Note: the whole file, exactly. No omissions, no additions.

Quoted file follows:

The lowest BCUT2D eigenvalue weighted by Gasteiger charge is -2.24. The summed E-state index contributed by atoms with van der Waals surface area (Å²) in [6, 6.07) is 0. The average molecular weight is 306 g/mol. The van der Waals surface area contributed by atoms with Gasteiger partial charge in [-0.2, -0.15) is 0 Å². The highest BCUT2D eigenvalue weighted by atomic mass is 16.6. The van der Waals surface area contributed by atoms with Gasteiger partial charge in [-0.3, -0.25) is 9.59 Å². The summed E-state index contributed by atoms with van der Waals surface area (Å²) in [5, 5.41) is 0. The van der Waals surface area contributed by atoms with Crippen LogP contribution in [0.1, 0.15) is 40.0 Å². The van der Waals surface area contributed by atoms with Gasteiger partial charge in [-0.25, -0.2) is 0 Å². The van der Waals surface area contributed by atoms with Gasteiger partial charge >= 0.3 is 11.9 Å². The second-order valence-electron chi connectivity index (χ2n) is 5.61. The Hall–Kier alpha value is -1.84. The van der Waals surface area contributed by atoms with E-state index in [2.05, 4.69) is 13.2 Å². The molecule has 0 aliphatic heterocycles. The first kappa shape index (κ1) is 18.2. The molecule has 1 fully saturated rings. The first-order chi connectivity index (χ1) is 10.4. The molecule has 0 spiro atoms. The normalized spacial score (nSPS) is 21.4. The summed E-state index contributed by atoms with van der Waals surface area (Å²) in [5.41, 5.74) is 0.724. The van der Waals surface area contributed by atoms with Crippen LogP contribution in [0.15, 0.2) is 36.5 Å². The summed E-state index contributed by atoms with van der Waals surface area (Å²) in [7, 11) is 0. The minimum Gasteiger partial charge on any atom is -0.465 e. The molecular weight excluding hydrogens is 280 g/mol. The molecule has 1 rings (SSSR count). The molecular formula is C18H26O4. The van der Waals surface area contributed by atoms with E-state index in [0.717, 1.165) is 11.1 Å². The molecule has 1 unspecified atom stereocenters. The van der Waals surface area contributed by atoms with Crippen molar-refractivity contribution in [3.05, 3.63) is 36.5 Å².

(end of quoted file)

The lowest BCUT2D eigenvalue weighted by Gasteiger charge is -2.24. The summed E-state index contributed by atoms with van der Waals surface area (Å²) in [6, 6.07) is 0. The average molecular weight is 306 g/mol. The van der Waals surface area contributed by atoms with Gasteiger partial charge in [-0.2, -0.15) is 0 Å². The highest BCUT2D eigenvalue weighted by atomic mass is 16.6. The van der Waals surface area contributed by atoms with Gasteiger partial charge in [-0.3, -0.25) is 9.59 Å². The summed E-state index contributed by atoms with van der Waals surface area (Å²) in [5, 5.41) is 0. The van der Waals surface area contributed by atoms with Crippen LogP contribution in [0.1, 0.15) is 40.0 Å². The van der Waals surface area contributed by atoms with Gasteiger partial charge in [-0.25, -0.2) is 0 Å². The van der Waals surface area contributed by atoms with Gasteiger partial charge >= 0.3 is 11.9 Å². The second-order valence-electron chi connectivity index (χ2n) is 5.61. The Hall–Kier alpha value is -1.84. The van der Waals surface area contributed by atoms with E-state index in [2.05, 4.69) is 13.2 Å². The molecule has 0 aliphatic heterocycles. The first kappa shape index (κ1) is 18.2. The molecule has 1 fully saturated rings. The first-order chi connectivity index (χ1) is 10.4. The molecule has 0 spiro atoms. The normalized spacial score (nSPS) is 21.4. The summed E-state index contributed by atoms with van der Waals surface area (Å²) in [5.41, 5.74) is 0.724. The van der Waals surface area contributed by atoms with Crippen LogP contribution in [0.15, 0.2) is 36.5 Å². The summed E-state index contributed by atoms with van der Waals surface area (Å²) in [7, 11) is 0. The minimum Gasteiger partial charge on any atom is -0.465 e. The molecular weight excluding hydrogens is 280 g/mol. The molecule has 1 rings (SSSR count). The molecular formula is C18H26O4. The van der Waals surface area contributed by atoms with E-state index in [0.717, 1.165) is 11.1 Å². The molecule has 1 unspecified atom stereocenters. The van der Waals surface area contributed by atoms with Crippen molar-refractivity contribution in [3.05, 3.63) is 36.5 Å².